The method according to this aspect of the present invention provides a high nucleation density without requiring scratching or abrading the substrate surface and achieves much higher nucleation densities than those achieved on scratched substrates. The enhanced nucleation allows a complete film composed of small grains to form in a relatively short time. Accordingly, the diamond film formed is smoother compared to conventionally formed diamond films. The relative smoothness of the substrate surface produced by the method according to the present invention permits LRI to be used during the diamond growth process so that real time control of the growth processing parameters is possible.
LRI requires a relatively smooth surface to avoid surface scattering and the commensurate drop in reflected intensity. Current alternatives to LRI usually involve ex-situ analysis such as cross-sectional SEM or profilometry. LRI permits changes in growth to be continuously monitored while a diamond deposition is in progress; thus, changes in these rates during a deposition, either due to purposeful changes in growth parameters or accidental changes due to unforeseen problems can be determined and the processing parameters adjusted accordingly.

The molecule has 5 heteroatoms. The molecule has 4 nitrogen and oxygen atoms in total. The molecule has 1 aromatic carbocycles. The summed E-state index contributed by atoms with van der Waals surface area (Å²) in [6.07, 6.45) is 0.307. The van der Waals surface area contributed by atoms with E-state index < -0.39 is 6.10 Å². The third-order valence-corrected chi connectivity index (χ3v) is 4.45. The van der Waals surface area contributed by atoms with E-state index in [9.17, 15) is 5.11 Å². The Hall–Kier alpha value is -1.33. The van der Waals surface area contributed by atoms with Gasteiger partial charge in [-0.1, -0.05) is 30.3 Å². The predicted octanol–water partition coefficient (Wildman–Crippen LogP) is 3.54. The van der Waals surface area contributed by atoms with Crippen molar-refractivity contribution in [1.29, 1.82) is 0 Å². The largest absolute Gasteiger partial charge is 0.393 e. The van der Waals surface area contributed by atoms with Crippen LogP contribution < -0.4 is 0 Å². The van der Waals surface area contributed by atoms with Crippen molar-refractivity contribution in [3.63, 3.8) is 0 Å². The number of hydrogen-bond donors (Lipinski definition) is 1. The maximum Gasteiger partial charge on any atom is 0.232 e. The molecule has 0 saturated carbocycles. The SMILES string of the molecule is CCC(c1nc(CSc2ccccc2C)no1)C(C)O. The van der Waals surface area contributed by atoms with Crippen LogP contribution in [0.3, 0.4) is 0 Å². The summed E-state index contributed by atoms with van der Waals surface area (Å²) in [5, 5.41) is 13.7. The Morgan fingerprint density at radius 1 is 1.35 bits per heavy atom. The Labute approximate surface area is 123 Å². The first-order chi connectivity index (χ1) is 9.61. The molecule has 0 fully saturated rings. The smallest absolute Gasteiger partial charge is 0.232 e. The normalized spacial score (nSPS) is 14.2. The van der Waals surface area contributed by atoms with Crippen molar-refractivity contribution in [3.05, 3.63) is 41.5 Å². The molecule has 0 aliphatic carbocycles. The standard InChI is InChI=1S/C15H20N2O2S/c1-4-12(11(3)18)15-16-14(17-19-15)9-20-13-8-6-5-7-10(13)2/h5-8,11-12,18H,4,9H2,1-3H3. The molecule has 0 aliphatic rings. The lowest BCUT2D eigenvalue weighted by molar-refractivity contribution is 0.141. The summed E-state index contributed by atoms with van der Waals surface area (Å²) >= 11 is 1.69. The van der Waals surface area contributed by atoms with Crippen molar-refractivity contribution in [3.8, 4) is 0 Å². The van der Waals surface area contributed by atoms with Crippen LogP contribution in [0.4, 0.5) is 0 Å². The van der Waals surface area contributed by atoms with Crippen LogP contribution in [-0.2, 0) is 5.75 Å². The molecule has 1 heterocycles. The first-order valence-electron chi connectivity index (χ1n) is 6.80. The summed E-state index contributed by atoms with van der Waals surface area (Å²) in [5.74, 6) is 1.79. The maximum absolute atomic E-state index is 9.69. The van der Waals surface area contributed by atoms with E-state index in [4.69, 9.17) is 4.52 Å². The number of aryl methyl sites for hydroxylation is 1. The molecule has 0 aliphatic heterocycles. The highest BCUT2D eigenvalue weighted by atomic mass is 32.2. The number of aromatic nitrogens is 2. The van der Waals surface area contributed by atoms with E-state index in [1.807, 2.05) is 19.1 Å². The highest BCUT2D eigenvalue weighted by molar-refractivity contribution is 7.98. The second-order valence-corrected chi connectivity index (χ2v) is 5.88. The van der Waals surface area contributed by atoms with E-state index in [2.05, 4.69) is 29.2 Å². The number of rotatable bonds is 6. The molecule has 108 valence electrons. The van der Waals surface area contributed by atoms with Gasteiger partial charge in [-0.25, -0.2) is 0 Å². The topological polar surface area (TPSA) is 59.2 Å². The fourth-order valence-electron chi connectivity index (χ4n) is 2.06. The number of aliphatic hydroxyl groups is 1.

LRI operates by the simple superposition of two light waves from both the top surface of the growing diamond film, as well as the interface between the film and the substrate see, for example "Optical Characterization Techniques for Semiconductor Technology," by Olson et al., SPIE, Vol. 276, p. 128 (1981). The light waves add and as the film continues to grow there is a cycling of the intensity due to the alternating periods of both constructive and destructive interference. For monochromatic light the growth rate (R) may be calculated as: